Studies Suggest $45B Taxpayer Cost from Dropoff of Employer Health Coverage

May 2, 2008 ( - Two new studies presented by the Commonwealth Fund suggest that falling rates of employer-sponsored coverage are placing an increasing burden on taxpayers, public health insurance programs, and workers themselves - particularly low-wage earners.

The report “Who Pays for Health Care When Workers are Uninsured” states that ultimately, the lack of employer-based coverage generates public costs in the form of taxpayer bills to fund public insurance programs or uncompensated care. According to the report, the share of costs paid by public sources has remained roughly constant, but the total cost to taxpayers has increased substantially since 1999 to a total of $45 billion for publicly paid care.

Uncompensated care costs increased from $9.4 billion in 1999 to $12 billion in 2004, the report said. The costs associated with public insurance programs increased from $21.2 billion in 1999 to $32.5 in 2004. In total public costs associated with workers and their families rose by 45%, from $30.5 billion in 1999 to $44.5 billion in 2004.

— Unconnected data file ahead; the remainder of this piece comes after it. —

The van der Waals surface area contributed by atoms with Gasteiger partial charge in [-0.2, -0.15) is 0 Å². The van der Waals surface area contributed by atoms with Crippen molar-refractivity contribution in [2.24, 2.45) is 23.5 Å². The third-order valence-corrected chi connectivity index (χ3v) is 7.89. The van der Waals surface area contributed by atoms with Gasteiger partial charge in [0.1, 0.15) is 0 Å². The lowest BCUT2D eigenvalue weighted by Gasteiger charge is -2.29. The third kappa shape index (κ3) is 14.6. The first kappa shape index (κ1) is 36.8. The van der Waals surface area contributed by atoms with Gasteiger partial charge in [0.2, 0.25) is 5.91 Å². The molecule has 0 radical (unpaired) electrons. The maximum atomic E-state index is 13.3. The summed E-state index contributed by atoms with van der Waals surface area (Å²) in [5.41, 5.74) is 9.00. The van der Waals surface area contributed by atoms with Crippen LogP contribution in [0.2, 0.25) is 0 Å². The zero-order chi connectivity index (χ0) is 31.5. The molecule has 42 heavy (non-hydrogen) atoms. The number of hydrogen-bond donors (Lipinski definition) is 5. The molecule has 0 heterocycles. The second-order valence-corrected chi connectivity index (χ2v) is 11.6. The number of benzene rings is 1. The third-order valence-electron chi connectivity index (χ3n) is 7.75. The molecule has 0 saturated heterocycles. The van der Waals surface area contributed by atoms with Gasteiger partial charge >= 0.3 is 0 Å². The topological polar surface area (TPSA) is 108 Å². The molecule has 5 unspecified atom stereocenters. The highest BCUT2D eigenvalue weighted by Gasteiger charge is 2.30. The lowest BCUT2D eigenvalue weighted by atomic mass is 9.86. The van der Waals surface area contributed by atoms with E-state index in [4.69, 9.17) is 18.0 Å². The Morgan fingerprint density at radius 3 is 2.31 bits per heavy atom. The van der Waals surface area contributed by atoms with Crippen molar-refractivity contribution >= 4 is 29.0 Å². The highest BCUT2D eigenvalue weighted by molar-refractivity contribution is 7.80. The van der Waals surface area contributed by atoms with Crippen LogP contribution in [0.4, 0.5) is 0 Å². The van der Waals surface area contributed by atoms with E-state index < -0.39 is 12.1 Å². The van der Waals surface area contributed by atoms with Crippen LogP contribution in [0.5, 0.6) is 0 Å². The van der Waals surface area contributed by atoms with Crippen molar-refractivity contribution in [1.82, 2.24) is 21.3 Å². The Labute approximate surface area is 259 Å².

The rising costs of private health insurance have made it less accessible for many workers, and expansions in public programs, especially for children, have offered a new source for the needed coverage. The report authors suggest policymakers consider further reforms that combine public program expansions with efforts to maintain or expand employer-sponsored coverage.

In the second report, “The Widening Health Care Gap Between High- and Low-Wage Workers,” the authors say increasingly fewer low-wage workers are eligible for public insurance programs or can afford to purchase private insurance. The report also says low-wage workers are less likely than high-wage workers to work for companies offering health coverage.

The report finds that, between 1996 and 2003, low-wage workers were more likely than high-wage workers to be uninsured and to spend a proportionally higher share of family income on out-of-pocket health care costs. They were also less likely to have a usual source of care, less likely to have received preventive services, used fewer health care services overall, and were less likely to use the latest generation of medical technologies, the report suggests.